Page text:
Wednesday, October 08, 2008

Wesley the Owl (copy)

Two nights ago I was in the bathroom getting ready for bed when I heard a loud Whoo-Whoo-Whoo. The windows of our house were closed tight yet the noise felt like it was behind my back. I called hubby into the bathroom to confirm my hearing.

Of course, it was an owl in one of our willow oaks communicating with its mate. Somewhere in the darkness, possibly a block away, we heard the return hoot of another owl. We have barn owls in our neighborhood, but these were commuters who only stopped by for 20 minutes. What fascinating creatures!

Born February 10, 1985, Wesley the owl suffered nerve damage in one of his wings. Meaning, this barn owl would never be able to fly for long periods of time before succumbing to exhaustion. Wesley would never be able to hunt for himself and without a mother he would surely die.

Biologists at California Institute of Technology (Caltech) considered Wesley’s lot a great chance for someone to raise him as a pet. Enter Stacey O’Brien. New to the Caltech staff having only worked a year as a biologist, her superior called her to his office four days later to discuss the owlet’s fate. She enthusiastically agreed to take on the possible 15 years of research this little ball of down might provide.


Stacey considered this her opportunity to study a single animal on a 24/7 schedule just like her heroine, Jane Goodall. Little did she know Wesley Valentine, having entered her life that Valentine’s Day, would change it dramatically.

For the first six months he was taken everywhere Stacey went. He needed her warmth to survive. Thus, she wrapped him in blankets like a newborn when going to work or on little errands. One such errand to the grocery shocked an over-eager shopper when they pulled back the covers and asked, “Is that a dinosaur?!?”

Stacey is seen as a mother figure in the first couple of years, but as Wesley turns 3 she becomes his mate. Owls mate for life and Wesley is no exception.

For this Halloween season pick up Stacey O’Brien’s Wesley the Owl: The Remarkable Love Story of an Owl and His Girl. It is full of photos as Wesley goes from newborn to the ripe old age of nineteen.
Another excellent review of Wesley can be found at Sam's Book Chase.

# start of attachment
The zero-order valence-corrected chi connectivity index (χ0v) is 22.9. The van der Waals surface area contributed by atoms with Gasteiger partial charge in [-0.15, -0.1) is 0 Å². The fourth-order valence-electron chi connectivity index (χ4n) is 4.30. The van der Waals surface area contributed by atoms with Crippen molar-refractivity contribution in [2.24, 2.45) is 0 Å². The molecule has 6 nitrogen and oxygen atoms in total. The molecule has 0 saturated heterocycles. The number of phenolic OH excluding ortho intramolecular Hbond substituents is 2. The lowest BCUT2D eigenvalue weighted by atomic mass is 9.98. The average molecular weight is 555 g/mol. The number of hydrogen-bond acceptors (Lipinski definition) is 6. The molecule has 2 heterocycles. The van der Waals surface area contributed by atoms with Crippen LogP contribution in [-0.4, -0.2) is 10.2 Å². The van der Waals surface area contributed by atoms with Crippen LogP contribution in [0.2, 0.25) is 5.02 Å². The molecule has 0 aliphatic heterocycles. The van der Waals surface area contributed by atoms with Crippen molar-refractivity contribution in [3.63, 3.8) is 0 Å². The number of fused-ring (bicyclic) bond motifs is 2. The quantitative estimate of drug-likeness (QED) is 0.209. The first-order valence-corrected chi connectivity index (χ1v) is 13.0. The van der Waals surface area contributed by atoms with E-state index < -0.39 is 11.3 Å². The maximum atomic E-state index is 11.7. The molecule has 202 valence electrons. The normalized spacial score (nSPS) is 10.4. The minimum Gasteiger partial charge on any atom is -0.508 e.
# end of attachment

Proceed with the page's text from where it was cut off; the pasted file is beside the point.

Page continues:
22 comments:

Sam Houston said...

Wow...I have to find this book. It sounds fascinating and it describes something I never imagined could be successfully pulled off by anyone. Thanks for the review.

Jeane said...

I am putting this on my TBR right now. I read a little book about an owl living in a naturalist's home some years ago; it would be great to read another, more in-depth account. (I can't remember how old that owl lived).

____Maggie said...

I learned so much, Sam! Did you know an owl's ears are uneven so they can triangulate prey? They also have the ability to filter noise. They can hear a mouse's heartbeat!

The author throws an annoying gross factor in the first part, but I feel she was talked into the trick; otherwise, she has a nice talk to the reader approach. I feel teens will love her! :)

Enjoy, Sam!

____Maggie said...

Can you imagine 19 years, Jeane? That's longer than most marriages! Okay, bad joke, but Wesley lived 4 years longer than most barn owls.

We have a couple of barn owls. They don't hoot like other owls, but click. Wesley dosn't click, but he does communicate with Stacey. Fascinating! :D

Lori Thornton said...

I saw that book when going through the lease book list earlier this month. I came very close to ordering it for the library, but I opted for Dewey instead. I did decide that it would be a good read sometime though. Your review confirmed that for me!

____Maggie said...

Ah, thanks Lori. I finished reading it tonight, and boy they don't make enough tissues! I deliberately chose not to read the ending before writing this booktalk. I knew he was going to die and I didn't want it to effect my normal jovial self. Even though I became emotional, I still recommend this whole-heartedly. I experienced belly laughs, gagged, and wept all from one book! :D

Mary said...

Maggie, this sounds like such a good book. Thanks for the review. Not sure I would've heard of it otherwise!

____Maggie said...

Mary - Like I was telling Sam, it opens with a gross factor unneccessary for real readers, but probably a must for teens; otherwise, it is a delight. When you read it you will pick up on the forced gross that could have easily been worked into the body of the story. After reading the ending where she talks about going to a writer's workshop, does the format make sense. ;D

I look forward to you finding the way of the owl. :)

sage said...